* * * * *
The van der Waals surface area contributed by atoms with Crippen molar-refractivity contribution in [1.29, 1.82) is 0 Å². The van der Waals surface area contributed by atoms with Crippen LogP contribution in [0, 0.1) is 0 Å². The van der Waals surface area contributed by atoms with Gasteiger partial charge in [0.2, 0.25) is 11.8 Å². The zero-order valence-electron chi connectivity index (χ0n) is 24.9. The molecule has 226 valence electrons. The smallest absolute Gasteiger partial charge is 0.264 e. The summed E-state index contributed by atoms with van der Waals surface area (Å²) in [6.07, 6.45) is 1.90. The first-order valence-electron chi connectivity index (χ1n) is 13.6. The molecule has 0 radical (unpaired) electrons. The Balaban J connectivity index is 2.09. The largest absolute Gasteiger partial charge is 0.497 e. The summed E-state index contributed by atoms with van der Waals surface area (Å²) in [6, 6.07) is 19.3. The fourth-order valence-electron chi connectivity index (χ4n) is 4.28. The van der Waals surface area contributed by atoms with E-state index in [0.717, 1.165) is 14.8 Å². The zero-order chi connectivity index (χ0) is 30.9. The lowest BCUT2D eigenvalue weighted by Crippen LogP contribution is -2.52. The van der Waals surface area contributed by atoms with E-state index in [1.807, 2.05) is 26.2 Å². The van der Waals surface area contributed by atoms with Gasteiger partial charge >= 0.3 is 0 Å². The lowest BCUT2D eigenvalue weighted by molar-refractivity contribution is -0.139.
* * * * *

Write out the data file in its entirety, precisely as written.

The van der Waals surface area contributed by atoms with Crippen molar-refractivity contribution in [1.29, 1.82) is 0 Å². The van der Waals surface area contributed by atoms with Crippen LogP contribution in [0, 0.1) is 0 Å². The van der Waals surface area contributed by atoms with Gasteiger partial charge in [0.2, 0.25) is 11.8 Å². The zero-order valence-electron chi connectivity index (χ0n) is 24.9. The molecule has 226 valence electrons. The smallest absolute Gasteiger partial charge is 0.264 e. The summed E-state index contributed by atoms with van der Waals surface area (Å²) in [6.07, 6.45) is 1.90. The first-order valence-electron chi connectivity index (χ1n) is 13.6. The molecule has 0 radical (unpaired) electrons. The Balaban J connectivity index is 2.09. The largest absolute Gasteiger partial charge is 0.497 e. The summed E-state index contributed by atoms with van der Waals surface area (Å²) in [6, 6.07) is 19.3. The fourth-order valence-electron chi connectivity index (χ4n) is 4.28. The van der Waals surface area contributed by atoms with E-state index in [0.717, 1.165) is 14.8 Å². The zero-order chi connectivity index (χ0) is 30.9. The lowest BCUT2D eigenvalue weighted by Crippen LogP contribution is -2.52. The van der Waals surface area contributed by atoms with E-state index in [1.807, 2.05) is 26.2 Å². The van der Waals surface area contributed by atoms with Gasteiger partial charge >= 0.3 is 0 Å². The lowest BCUT2D eigenvalue weighted by molar-refractivity contribution is -0.139.